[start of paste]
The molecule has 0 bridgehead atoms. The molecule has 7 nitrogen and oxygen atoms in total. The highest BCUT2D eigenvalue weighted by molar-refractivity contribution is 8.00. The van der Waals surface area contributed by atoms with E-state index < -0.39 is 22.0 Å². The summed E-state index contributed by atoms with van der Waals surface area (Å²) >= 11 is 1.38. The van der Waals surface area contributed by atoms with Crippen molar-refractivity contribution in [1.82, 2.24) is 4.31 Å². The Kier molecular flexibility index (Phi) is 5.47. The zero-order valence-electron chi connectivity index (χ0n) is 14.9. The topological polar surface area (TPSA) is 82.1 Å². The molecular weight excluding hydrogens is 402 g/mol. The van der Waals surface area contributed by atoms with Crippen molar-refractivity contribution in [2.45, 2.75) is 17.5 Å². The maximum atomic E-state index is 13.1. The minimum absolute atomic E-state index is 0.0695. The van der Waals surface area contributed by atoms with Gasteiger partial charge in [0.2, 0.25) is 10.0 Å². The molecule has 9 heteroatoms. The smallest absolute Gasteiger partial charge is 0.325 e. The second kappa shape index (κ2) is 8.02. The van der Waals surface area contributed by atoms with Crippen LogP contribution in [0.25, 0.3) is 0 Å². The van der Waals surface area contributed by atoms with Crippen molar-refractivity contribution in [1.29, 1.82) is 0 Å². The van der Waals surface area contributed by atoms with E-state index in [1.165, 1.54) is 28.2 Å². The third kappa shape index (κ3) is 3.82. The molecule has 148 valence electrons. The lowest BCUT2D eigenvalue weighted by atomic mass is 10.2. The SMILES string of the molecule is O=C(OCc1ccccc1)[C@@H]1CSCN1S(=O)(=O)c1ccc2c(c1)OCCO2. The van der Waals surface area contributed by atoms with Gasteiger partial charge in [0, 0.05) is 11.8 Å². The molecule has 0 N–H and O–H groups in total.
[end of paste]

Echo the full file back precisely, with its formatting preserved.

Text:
The molecule has 0 bridgehead atoms. The molecule has 7 nitrogen and oxygen atoms in total. The highest BCUT2D eigenvalue weighted by molar-refractivity contribution is 8.00. The van der Waals surface area contributed by atoms with E-state index < -0.39 is 22.0 Å². The summed E-state index contributed by atoms with van der Waals surface area (Å²) >= 11 is 1.38. The van der Waals surface area contributed by atoms with Crippen molar-refractivity contribution in [1.82, 2.24) is 4.31 Å². The Kier molecular flexibility index (Phi) is 5.47. The zero-order valence-electron chi connectivity index (χ0n) is 14.9. The topological polar surface area (TPSA) is 82.1 Å². The molecular weight excluding hydrogens is 402 g/mol. The van der Waals surface area contributed by atoms with Crippen molar-refractivity contribution in [2.45, 2.75) is 17.5 Å². The maximum atomic E-state index is 13.1. The minimum absolute atomic E-state index is 0.0695. The van der Waals surface area contributed by atoms with Gasteiger partial charge in [0.2, 0.25) is 10.0 Å². The molecule has 9 heteroatoms. The smallest absolute Gasteiger partial charge is 0.325 e. The second kappa shape index (κ2) is 8.02. The van der Waals surface area contributed by atoms with Crippen LogP contribution in [0.25, 0.3) is 0 Å². The van der Waals surface area contributed by atoms with Crippen molar-refractivity contribution in [1.29, 1.82) is 0 Å². The van der Waals surface area contributed by atoms with E-state index in [1.165, 1.54) is 28.2 Å². The third kappa shape index (κ3) is 3.82. The molecule has 148 valence electrons. The lowest BCUT2D eigenvalue weighted by atomic mass is 10.2. The SMILES string of the molecule is O=C(OCc1ccccc1)[C@@H]1CSCN1S(=O)(=O)c1ccc2c(c1)OCCO2. The van der Waals surface area contributed by atoms with Gasteiger partial charge in [0, 0.05) is 11.8 Å². The molecule has 0 N–H and O–H groups in total.